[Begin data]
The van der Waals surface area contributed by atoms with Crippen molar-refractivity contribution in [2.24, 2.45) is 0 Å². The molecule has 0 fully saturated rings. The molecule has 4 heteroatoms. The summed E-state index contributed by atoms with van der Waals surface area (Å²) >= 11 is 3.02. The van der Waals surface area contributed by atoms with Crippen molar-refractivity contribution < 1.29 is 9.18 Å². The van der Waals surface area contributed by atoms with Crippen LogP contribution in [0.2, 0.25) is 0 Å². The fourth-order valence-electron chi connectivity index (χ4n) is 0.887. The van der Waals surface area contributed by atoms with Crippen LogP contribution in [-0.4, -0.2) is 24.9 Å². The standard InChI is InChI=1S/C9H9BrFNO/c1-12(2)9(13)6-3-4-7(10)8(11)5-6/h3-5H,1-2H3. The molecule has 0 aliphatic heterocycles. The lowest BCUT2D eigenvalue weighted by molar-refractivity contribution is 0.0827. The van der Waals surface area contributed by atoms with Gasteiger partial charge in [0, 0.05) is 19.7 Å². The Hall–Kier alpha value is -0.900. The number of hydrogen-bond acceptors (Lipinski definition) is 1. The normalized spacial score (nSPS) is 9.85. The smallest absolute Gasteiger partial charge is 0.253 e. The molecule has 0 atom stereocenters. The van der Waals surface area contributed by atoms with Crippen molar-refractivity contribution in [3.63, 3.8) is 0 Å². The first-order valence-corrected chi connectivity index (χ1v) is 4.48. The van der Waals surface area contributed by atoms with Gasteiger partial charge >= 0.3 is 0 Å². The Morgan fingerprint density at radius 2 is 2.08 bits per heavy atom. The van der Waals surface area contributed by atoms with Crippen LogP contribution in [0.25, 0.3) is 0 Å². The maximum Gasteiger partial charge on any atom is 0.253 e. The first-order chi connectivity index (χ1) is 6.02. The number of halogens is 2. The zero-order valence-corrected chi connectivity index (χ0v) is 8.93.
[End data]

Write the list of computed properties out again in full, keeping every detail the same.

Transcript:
The van der Waals surface area contributed by atoms with Crippen molar-refractivity contribution in [2.24, 2.45) is 0 Å². The molecule has 0 fully saturated rings. The molecule has 4 heteroatoms. The summed E-state index contributed by atoms with van der Waals surface area (Å²) >= 11 is 3.02. The van der Waals surface area contributed by atoms with Crippen molar-refractivity contribution < 1.29 is 9.18 Å². The van der Waals surface area contributed by atoms with Crippen LogP contribution in [0.2, 0.25) is 0 Å². The fourth-order valence-electron chi connectivity index (χ4n) is 0.887. The van der Waals surface area contributed by atoms with Crippen LogP contribution in [-0.4, -0.2) is 24.9 Å². The standard InChI is InChI=1S/C9H9BrFNO/c1-12(2)9(13)6-3-4-7(10)8(11)5-6/h3-5H,1-2H3. The molecule has 0 aliphatic heterocycles. The lowest BCUT2D eigenvalue weighted by molar-refractivity contribution is 0.0827. The van der Waals surface area contributed by atoms with Gasteiger partial charge in [0, 0.05) is 19.7 Å². The Hall–Kier alpha value is -0.900. The number of hydrogen-bond acceptors (Lipinski definition) is 1. The normalized spacial score (nSPS) is 9.85. The smallest absolute Gasteiger partial charge is 0.253 e. The molecule has 0 atom stereocenters. The van der Waals surface area contributed by atoms with Crippen molar-refractivity contribution in [3.63, 3.8) is 0 Å². The first-order valence-corrected chi connectivity index (χ1v) is 4.48. The van der Waals surface area contributed by atoms with Gasteiger partial charge >= 0.3 is 0 Å². The Morgan fingerprint density at radius 2 is 2.08 bits per heavy atom. The van der Waals surface area contributed by atoms with Crippen LogP contribution in [0.25, 0.3) is 0 Å². The maximum Gasteiger partial charge on any atom is 0.253 e. The first-order chi connectivity index (χ1) is 6.02. The number of halogens is 2. The zero-order valence-corrected chi connectivity index (χ0v) is 8.93.